• RER determines levels of economic activity and employment in the short run
  • Development channel
    • RER affects economic growth and the speed of job offerings
  • Labor intensity channel
    • RER defines the labor content in economic processes
macroeconomic channel
Macroeconomic channel
  • Depreciated RER increases net exports (X-M) increasing the competitiveness of local firms
    • This does not necessarily implies export lead growth, but also import substitution
  • Consequently, higher demand for local activities with higher gdp and employment
  • These effects depend on the economic and social structure of the country
  • This channel operates when there is excess capacity and unemployment
  • These effects must offset the contractionary effects of devaluations stated by Krugman and Taylor 1979
development channel
Development channel
  • High RER is similar to a proactive industrial policy
    • As long as it does not affect strategic investment
    • Domestic industrial production bias
    • This works better in the framework of globalization and free trade
  • Rodrik (2003) Competitive RER generates initial conditions for a growth process and the appropriate institutions for that process in the long run.
    • It is an easy instrument that can be applied overnight
    • An externally oriented economy generates the learning process necessary to develop businesses
    • The main problem can be the financial deregulation
the labor intensity channel
The labor intensity channel
  • RER induces the tradable sector, mainly goods production
  • But induces a technological choice with more labor content and less imported capital and inputs
  • Goods production have more linkages with other sectors
  • Goods production tend to operate in non competitive markets (Rima) with oligopolistic structures, while services in competitive markets
credit and employment in argentina source filippo kostzer and schlesser 2004

Credit and employment in Argentina (source: Filippo, Kostzer and Schlesser 2004)

Credit rationing with unlimited supply of money

DANIEL KOSTZER

UMKC April 2006

objective of the presentation
Objective of the presentation
  • How did we started with the research
  • Study of the relationship between loans to firms and employment
    • Development of the Argentinean banking system
    • Stylized facts and aspects of the mechanics behind the financial sector
    • Microeconomic rationality of agents
    • The role of the state in this context
  • Is there any novelty to contribute to PK theory of credit?
some notes on the banking system during the 90 s
Some notes on the banking system during the 90´s
  • Currency board => convertibility
  • Central bank passive actor
  • International banks as lenders of last resort
  • Trans-national banks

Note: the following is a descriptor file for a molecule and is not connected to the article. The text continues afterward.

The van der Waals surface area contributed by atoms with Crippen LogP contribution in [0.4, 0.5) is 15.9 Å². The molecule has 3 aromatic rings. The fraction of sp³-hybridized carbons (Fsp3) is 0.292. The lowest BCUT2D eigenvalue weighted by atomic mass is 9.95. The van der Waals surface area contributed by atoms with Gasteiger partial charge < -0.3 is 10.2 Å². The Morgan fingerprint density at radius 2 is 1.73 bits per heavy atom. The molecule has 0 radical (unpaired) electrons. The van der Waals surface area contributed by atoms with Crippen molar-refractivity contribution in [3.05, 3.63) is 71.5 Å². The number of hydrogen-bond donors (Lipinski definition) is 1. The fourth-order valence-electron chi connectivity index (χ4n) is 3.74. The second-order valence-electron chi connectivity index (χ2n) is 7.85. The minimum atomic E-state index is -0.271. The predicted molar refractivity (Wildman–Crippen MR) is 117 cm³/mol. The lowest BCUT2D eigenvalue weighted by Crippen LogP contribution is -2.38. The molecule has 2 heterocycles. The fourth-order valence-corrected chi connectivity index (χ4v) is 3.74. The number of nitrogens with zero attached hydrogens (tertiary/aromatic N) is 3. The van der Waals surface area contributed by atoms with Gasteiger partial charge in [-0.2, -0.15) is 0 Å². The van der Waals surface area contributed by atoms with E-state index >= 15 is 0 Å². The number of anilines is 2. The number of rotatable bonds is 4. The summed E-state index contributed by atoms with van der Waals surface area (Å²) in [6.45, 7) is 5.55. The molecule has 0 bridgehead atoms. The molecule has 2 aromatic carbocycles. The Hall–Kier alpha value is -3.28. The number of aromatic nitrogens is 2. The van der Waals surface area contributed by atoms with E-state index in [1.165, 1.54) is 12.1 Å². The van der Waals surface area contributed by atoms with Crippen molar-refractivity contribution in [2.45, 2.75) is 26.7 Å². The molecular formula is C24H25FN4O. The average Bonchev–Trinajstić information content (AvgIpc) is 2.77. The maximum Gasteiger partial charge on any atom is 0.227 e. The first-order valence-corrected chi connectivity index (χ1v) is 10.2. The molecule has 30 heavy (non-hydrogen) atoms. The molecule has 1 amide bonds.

• Banks to finance firms to…
    • Banks to finance … banks
assumptions and stylized facts 1
Assumptions and stylized facts (1)

FIRM BEHAVIOUR

  • Finance new fixed investment with retained profits
  • Working capital has two sources
    • Inputs: suppliers credit
    • Wages: over drafting and collaterals
  • Inventories evolution define the short run productive requirements
assumptions and stylized facts 2
Assumptions and stylized facts (2)

BANK BEHAVIOUR

  • They had no limitations in order to get the money for loans
    • Inflows plus deposits
  • The are price takers for deposits and price setters for loans
  • Validate productive projects in relation to the macro assessments with inventories as collateral
the macro evolution diagram
The macro evolution diagram
  • Expansionary phase with joint growth of employment and loans
  • Stagnation of employment with inertia of loans
  • Stagnation of loans with employment redution
  • Contraction of both loans and employment
reasons for the discrepancy
Reasons for the discrepancy
  • Inertia of loans at the beginning of the crisis
    • The misalignment between the rise of loans and the rise of production/employment shows a “short-circuit” in the process of capital reproduction
    • How can if employment stagnates loans continue rising? (other uses)
    • This process anticipates a future decline in GDP, loans and employment (recessive spiral)
nothing more misleading than the obvious s h
Nothing more misleading than the obvious (S. H.)

Induced crowding out ?

  • Crowding out induced by banks
  • Do not affect private loans
  • Private loans are redirected to consumption and to the state
  • The state is not responsible of the reallocation of loans and the crisis
excess demand or excess supply of productive loans
Excess demand or excess supply of productive loans?
  • Since there are almost no restrictions to bring money into the economy, supply is always there.
  • Since there is no crowding out, there is no excess demand for loans
  • Total assets growth all the time
  • The rise of non-performing loans increases interest rate (Credit Rationing?)
  • Customers that yesterday had loans they do not today => excess supply of loans
the emergence of the crisis
The emergence of the crisis
  • Investment needs concrete incentives, based on sales and aggregate demand
  • Financial investment and savings do not imply productive investment nor economic growth
  • Reduction on public expenditures do not correct the problems. ¡¡¡!!!???
conclusions 1
Conclusions (1)
  • Our main hypothesis that loans are a function of employment and aggregate demands seems to be valid
  • Financial savings (money in the banks) is not sufficient condition for economic growth
  • Does not matter who is the lender of last result
conclusions 2
Conclusions (2)
  • Against the general wisdom, credit rationing only accelerated the crisis
    • State expenditures did not displaced firms from credit market, they were already out
    • Orthodox adjustment is based on a wrong diagnosis (less G does not imply less interest rate)
    • Real variables were affected before financial variables